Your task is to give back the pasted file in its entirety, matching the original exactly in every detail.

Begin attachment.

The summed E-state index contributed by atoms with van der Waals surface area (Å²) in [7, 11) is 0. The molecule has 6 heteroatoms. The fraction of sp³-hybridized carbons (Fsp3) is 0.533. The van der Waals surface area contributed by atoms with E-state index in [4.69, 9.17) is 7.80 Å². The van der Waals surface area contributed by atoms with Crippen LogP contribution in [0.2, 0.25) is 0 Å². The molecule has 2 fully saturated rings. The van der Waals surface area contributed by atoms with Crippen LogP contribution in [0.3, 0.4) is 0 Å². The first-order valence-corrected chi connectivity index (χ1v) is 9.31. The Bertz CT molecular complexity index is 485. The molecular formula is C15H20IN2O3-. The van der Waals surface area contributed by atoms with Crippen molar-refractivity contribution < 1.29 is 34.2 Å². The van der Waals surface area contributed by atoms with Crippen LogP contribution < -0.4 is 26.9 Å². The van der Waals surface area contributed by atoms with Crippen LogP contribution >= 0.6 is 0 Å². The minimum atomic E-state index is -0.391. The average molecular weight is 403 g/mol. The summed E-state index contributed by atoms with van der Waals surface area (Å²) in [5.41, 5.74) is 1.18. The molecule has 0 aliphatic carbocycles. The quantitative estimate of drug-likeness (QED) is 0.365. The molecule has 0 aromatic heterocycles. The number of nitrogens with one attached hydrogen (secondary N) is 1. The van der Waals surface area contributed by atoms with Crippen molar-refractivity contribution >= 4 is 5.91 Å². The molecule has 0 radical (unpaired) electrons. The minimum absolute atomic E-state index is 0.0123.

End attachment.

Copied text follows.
The summed E-state index contributed by atoms with van der Waals surface area (Å²) in [7, 11) is 0. The molecule has 6 heteroatoms. The fraction of sp³-hybridized carbons (Fsp3) is 0.533. The van der Waals surface area contributed by atoms with E-state index in [4.69, 9.17) is 7.80 Å². The van der Waals surface area contributed by atoms with Crippen LogP contribution in [0.2, 0.25) is 0 Å². The molecule has 2 fully saturated rings. The van der Waals surface area contributed by atoms with Crippen LogP contribution in [0.3, 0.4) is 0 Å². The first-order valence-corrected chi connectivity index (χ1v) is 9.31. The Bertz CT molecular complexity index is 485. The molecular formula is C15H20IN2O3-. The van der Waals surface area contributed by atoms with Crippen molar-refractivity contribution < 1.29 is 34.2 Å². The van der Waals surface area contributed by atoms with Crippen LogP contribution < -0.4 is 26.9 Å². The van der Waals surface area contributed by atoms with Crippen LogP contribution >= 0.6 is 0 Å². The minimum atomic E-state index is -0.391. The average molecular weight is 403 g/mol. The summed E-state index contributed by atoms with van der Waals surface area (Å²) in [5.41, 5.74) is 1.18. The molecule has 0 aliphatic carbocycles. The quantitative estimate of drug-likeness (QED) is 0.365. The molecule has 0 aromatic heterocycles. The number of nitrogens with one attached hydrogen (secondary N) is 1. The van der Waals surface area contributed by atoms with Crippen molar-refractivity contribution >= 4 is 5.91 Å². The molecule has 0 radical (unpaired) electrons. The minimum absolute atomic E-state index is 0.0123.